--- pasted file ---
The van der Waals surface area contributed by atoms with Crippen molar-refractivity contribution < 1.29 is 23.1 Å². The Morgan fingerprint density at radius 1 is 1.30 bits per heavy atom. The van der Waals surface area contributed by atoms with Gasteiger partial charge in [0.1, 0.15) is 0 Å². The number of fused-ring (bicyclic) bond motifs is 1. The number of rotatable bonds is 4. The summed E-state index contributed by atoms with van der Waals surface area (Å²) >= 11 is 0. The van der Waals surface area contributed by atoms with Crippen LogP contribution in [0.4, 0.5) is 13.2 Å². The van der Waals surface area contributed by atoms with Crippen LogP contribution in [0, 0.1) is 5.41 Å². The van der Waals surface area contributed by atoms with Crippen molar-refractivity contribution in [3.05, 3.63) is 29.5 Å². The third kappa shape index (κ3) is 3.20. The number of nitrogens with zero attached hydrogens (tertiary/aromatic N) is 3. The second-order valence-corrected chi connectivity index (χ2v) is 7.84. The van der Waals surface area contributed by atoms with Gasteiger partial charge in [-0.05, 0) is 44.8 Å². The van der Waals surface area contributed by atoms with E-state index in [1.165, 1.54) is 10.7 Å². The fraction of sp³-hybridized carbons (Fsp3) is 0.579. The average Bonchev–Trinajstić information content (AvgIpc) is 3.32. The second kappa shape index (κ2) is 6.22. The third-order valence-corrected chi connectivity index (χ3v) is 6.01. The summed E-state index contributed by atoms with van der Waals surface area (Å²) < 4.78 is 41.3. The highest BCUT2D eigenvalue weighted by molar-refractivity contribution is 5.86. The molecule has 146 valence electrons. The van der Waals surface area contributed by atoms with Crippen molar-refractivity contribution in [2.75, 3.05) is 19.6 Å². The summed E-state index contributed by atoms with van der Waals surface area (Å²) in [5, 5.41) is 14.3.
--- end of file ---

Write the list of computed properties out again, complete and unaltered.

The van der Waals surface area contributed by atoms with Crippen molar-refractivity contribution < 1.29 is 23.1 Å². The Morgan fingerprint density at radius 1 is 1.30 bits per heavy atom. The van der Waals surface area contributed by atoms with Gasteiger partial charge in [0.1, 0.15) is 0 Å². The number of fused-ring (bicyclic) bond motifs is 1. The number of rotatable bonds is 4. The summed E-state index contributed by atoms with van der Waals surface area (Å²) >= 11 is 0. The van der Waals surface area contributed by atoms with Crippen LogP contribution in [0.4, 0.5) is 13.2 Å². The van der Waals surface area contributed by atoms with Crippen LogP contribution in [0, 0.1) is 5.41 Å². The van der Waals surface area contributed by atoms with Crippen molar-refractivity contribution in [3.05, 3.63) is 29.5 Å². The third kappa shape index (κ3) is 3.20. The number of nitrogens with zero attached hydrogens (tertiary/aromatic N) is 3. The second-order valence-corrected chi connectivity index (χ2v) is 7.84. The van der Waals surface area contributed by atoms with Gasteiger partial charge in [-0.05, 0) is 44.8 Å². The van der Waals surface area contributed by atoms with E-state index in [1.165, 1.54) is 10.7 Å². The fraction of sp³-hybridized carbons (Fsp3) is 0.579. The average Bonchev–Trinajstić information content (AvgIpc) is 3.32. The second kappa shape index (κ2) is 6.22. The third-order valence-corrected chi connectivity index (χ3v) is 6.01. The summed E-state index contributed by atoms with van der Waals surface area (Å²) < 4.78 is 41.3. The highest BCUT2D eigenvalue weighted by molar-refractivity contribution is 5.86. The molecule has 146 valence electrons. The van der Waals surface area contributed by atoms with Crippen molar-refractivity contribution in [2.75, 3.05) is 19.6 Å². The summed E-state index contributed by atoms with van der Waals surface area (Å²) in [5, 5.41) is 14.3.